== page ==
How customers, clicks and robots helped make better curtain rails
At IKEA, we want to create innovative solutions for a better everyday life that's easier, too. Take curtain rails, for example. Over the years, we've learned from customers that our curtain rails are good quality but assembling them can be complicated and take hours. In challenging ourselves to make a better solution, we never expected robots would be involved.
Product development engineer Martin Bo Zhang has worked with curtain rails for more than a decade. He uses lots of gestures and body movements when he talks. Martin lifts both arms over his head like a ballerina. He's showing how hard it can be to keep a curtain rail in place while assembling it at the same time."There are 30-50 small screws," Martin says. He brings his thumb and forefinger together, leaving space for a grain of rice. "This small." He keeps one arm up and reaches toward the floor with his other arm. "If a screw falls on the floor, you can't find it," he explains, "and good luck if you have a high pile rug." So how did Martin, designer David Wahl and a team of many at IKEA figure out how to improve curtain rails? First, they researched what customers and co-workers said about curtain rails that had been returned. They had workshops with lots of IKEA colleagues, too. Then they started looking at anything and everything but curtains.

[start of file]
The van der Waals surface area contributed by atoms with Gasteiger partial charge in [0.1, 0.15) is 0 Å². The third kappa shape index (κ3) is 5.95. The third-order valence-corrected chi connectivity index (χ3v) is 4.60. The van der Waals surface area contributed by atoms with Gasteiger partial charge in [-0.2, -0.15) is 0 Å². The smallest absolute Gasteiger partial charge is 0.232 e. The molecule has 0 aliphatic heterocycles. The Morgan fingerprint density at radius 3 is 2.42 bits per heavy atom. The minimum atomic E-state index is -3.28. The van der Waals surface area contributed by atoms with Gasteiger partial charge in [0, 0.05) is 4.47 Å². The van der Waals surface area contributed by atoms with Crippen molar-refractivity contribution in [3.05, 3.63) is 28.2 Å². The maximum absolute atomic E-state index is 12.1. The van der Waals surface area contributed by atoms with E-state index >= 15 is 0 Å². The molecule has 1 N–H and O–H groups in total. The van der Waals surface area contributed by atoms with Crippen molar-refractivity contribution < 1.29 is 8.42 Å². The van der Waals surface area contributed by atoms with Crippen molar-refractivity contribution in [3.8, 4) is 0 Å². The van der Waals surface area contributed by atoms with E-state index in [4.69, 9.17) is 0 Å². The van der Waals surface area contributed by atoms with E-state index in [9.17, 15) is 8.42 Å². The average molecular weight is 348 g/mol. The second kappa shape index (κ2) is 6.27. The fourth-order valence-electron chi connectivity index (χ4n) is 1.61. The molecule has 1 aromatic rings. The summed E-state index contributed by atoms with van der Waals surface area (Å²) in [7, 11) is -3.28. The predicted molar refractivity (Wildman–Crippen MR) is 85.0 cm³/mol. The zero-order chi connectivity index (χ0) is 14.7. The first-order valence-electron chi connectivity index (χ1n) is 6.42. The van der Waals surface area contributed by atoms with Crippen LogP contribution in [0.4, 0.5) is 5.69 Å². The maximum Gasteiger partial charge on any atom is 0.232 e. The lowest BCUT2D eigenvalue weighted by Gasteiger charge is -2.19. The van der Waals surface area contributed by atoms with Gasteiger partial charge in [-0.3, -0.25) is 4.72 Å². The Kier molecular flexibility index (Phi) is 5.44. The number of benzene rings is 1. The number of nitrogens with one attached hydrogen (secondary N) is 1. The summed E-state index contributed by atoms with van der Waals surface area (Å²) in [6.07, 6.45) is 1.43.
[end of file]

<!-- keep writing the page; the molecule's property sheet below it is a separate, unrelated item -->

A concept that clicked
Buckles, belts and sports equipment—that's where David and the team got some unexpected ideas for VIDGA curtain rails. "By looking at solutions from different fields of products, you can get inspired to find new ways of solving problems," he explains. That's how the team came up with the concept for VIDGA to click together using as few tools as possible. And there aren't any rice-sized screws to lose. "You still put it together yourself," Martin says, lifting an arm into the air like he's holding a curtain rail against a wall. "But you don't need to spend an hour and a half with your arm like this." So now you know how customers and clicks helped improve curtain rails. That just leaves the robots.
Bring in the robots
Where are the robots, exactly? About an hour north of the IKEA home base in a town called Åseda with a population of roughly 2,500. A supplier there won the worldwide bid to produce VIDGA curtain rails, built a new factory and hired more than two dozen new employees. "Going from talking about the small things to being in the factory, looking at the conveyors going around the robots continuously working, is a mind-blowing experience," Martin says.
The team was able to automate production with the robots because they designed every piece of VIDGA from scratch. In fact, since nothing like VIDGA exists on the market, we're applying for a global patent for the whole system—a rare step for IKEA. Will you need to call in a high-tech robot to assemble VIDGA curtain rails for you? Nope. You'll just need a simple allen key. Sometimes a better everyday life starts with a click.